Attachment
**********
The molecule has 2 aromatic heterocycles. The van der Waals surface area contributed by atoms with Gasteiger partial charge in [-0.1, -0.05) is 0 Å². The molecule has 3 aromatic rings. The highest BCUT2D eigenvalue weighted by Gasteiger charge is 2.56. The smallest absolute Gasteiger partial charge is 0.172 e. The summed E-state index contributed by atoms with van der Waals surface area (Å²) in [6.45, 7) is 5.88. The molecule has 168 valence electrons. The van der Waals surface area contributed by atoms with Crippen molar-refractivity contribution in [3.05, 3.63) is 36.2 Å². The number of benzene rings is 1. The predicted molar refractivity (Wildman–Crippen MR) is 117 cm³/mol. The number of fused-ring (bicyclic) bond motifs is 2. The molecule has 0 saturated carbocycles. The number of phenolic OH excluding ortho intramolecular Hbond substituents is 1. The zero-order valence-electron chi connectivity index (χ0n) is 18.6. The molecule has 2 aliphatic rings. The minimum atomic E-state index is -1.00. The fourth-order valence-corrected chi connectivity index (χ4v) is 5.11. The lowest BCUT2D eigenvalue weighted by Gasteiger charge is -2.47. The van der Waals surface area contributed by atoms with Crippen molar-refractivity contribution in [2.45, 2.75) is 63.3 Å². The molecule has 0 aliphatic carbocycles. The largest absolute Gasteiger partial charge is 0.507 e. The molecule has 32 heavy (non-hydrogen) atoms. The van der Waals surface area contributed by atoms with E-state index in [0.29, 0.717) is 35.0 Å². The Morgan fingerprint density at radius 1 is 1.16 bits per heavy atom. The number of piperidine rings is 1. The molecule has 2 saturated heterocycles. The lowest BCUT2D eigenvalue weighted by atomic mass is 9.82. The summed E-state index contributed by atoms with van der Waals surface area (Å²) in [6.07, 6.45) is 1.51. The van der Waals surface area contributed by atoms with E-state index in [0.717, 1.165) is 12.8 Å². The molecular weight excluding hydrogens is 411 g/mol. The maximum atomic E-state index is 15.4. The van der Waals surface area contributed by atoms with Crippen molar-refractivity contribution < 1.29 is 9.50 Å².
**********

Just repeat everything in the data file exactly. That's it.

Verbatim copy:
The molecule has 2 aromatic heterocycles. The van der Waals surface area contributed by atoms with Gasteiger partial charge in [-0.1, -0.05) is 0 Å². The molecule has 3 aromatic rings. The highest BCUT2D eigenvalue weighted by Gasteiger charge is 2.56. The smallest absolute Gasteiger partial charge is 0.172 e. The summed E-state index contributed by atoms with van der Waals surface area (Å²) in [6.45, 7) is 5.88. The molecule has 168 valence electrons. The van der Waals surface area contributed by atoms with Crippen molar-refractivity contribution in [3.05, 3.63) is 36.2 Å². The number of benzene rings is 1. The predicted molar refractivity (Wildman–Crippen MR) is 117 cm³/mol. The number of fused-ring (bicyclic) bond motifs is 2. The molecule has 0 saturated carbocycles. The number of phenolic OH excluding ortho intramolecular Hbond substituents is 1. The zero-order valence-electron chi connectivity index (χ0n) is 18.6. The molecule has 2 aliphatic rings. The minimum atomic E-state index is -1.00. The fourth-order valence-corrected chi connectivity index (χ4v) is 5.11. The lowest BCUT2D eigenvalue weighted by Gasteiger charge is -2.47. The van der Waals surface area contributed by atoms with Crippen molar-refractivity contribution in [2.45, 2.75) is 63.3 Å². The molecule has 0 aliphatic carbocycles. The largest absolute Gasteiger partial charge is 0.507 e. The molecule has 32 heavy (non-hydrogen) atoms. The van der Waals surface area contributed by atoms with E-state index in [0.29, 0.717) is 35.0 Å². The Morgan fingerprint density at radius 1 is 1.16 bits per heavy atom. The number of piperidine rings is 1. The molecule has 2 saturated heterocycles. The lowest BCUT2D eigenvalue weighted by atomic mass is 9.82. The summed E-state index contributed by atoms with van der Waals surface area (Å²) in [6.07, 6.45) is 1.51. The van der Waals surface area contributed by atoms with E-state index in [0.717, 1.165) is 12.8 Å². The molecular weight excluding hydrogens is 411 g/mol. The maximum atomic E-state index is 15.4. The van der Waals surface area contributed by atoms with Crippen molar-refractivity contribution < 1.29 is 9.50 Å².